“If Thomas Jefferson thought taxation without representation was bad, he should see how it is with representation.” – Rush Limbaugh. Many Pleasant Grove taxpayers would likely echo Mr. Limbaugh’s sentiment as the City Council considers a $19 million tax increase to construct a new, costly public safety building. That was evident in the City’s Truth in Taxation hearing where an estimated 400 people showed up, with over 100 expressing their concerns to the Council.

The City Council's proposal to increase taxes uses its Municipal Bonding Authority (MBA), which will cost taxpayers millions more in interest. An MBA bond requires only the vote of the Council and carries a higher interest rate than a General Obligation bond. General Obligation bonds carry the full faith and credit of all of the property of a city, whereas the funding for an MBA bond can vary, resulting in higher interest rates.

In addition, the Council has decided to increase property taxes permanently to pay for the proposed bond. That's right, even when the proposed 20-year bond is paid off, Pleasant Grove taxpayers will still be paying higher taxes. The alternative, a General Obligation bond, would only impose an increased tax for the duration of the bond.

To illustrate this, let's consider taking out a five-year loan to buy a car using two options. With option A, you pay a higher interest rate and never pay off the car. This is the option that the City Council has proposed using its MBA. With option B, a General Obligation bond, you pay off the car in 5 years and are done. No more payments. Which one sounds more attractive to you? The City should choose option B and pay for one-time costs with one-time money, not a permanent tax increase on the taxpayers of Pleasant Grove.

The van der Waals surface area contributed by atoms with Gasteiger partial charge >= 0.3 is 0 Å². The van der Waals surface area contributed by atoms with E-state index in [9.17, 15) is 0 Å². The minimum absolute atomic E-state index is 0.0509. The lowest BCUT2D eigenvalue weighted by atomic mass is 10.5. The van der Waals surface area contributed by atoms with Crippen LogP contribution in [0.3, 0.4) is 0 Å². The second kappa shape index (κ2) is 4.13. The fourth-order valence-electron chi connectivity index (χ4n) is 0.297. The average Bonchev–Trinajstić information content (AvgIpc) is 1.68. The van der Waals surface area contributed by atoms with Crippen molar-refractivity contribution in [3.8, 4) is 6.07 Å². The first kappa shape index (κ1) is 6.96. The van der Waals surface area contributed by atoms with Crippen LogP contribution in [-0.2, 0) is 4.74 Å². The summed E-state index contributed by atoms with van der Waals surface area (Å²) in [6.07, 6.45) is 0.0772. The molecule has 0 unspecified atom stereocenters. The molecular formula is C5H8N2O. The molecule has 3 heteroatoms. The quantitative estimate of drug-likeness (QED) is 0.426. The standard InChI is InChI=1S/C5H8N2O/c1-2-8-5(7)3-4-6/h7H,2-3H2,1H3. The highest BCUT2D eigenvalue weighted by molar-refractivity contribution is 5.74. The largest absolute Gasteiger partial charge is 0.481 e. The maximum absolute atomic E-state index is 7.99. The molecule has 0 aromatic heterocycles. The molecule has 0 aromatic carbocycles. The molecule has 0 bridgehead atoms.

The need for new police and fire buildings may be real. The Council will argue that since the current police building and fire station were built, Pleasant Grove grew from around 11,000 in 1980 to over 34,000 today. The police have outgrown the existing space, even using an elevator shaft for storage. The fire station has seismic concerns and cramped quarters for firemen to move about, causing concern when mobility is limited and timing is critical in an emergency. But, this tax increase goes far beyond solving those two problems, and it is far too costly for the taxpayers of Pleasant Grove.

In fact, one developer explained that given the amount that the Council was willing to spend, he could build a facility for $4 million less and include over 100 bays, 50 bathrooms, 30 offices, 800 outdoor parking stalls and numerous other features. It was apparent after statements from developer after developer that the proposed tax increase was far too high and that the City's needs could be met with much less money from taxpayer's pockets.

Pleasant Grove's City Council said that in order to save taxpayers money it would need to act quickly to lock in lower interest rates and lower construction costs. The first chapter in the hypothetical "How to Govern" handbook surely states that construction rates and interest rates are always on the cusp of increasing, considering every government entity, everywhere, utilizes it as a reason to act hastily.

By design, governments are slow and deliberative. In order to realize true savings for taxpayers, the Pleasant Grove City Council should reconsider the expensive proposal, continue educating taxpayers, and let them vote on the proposal.

Chase Everton is the Research Analyst at the Utah Taxpayers Association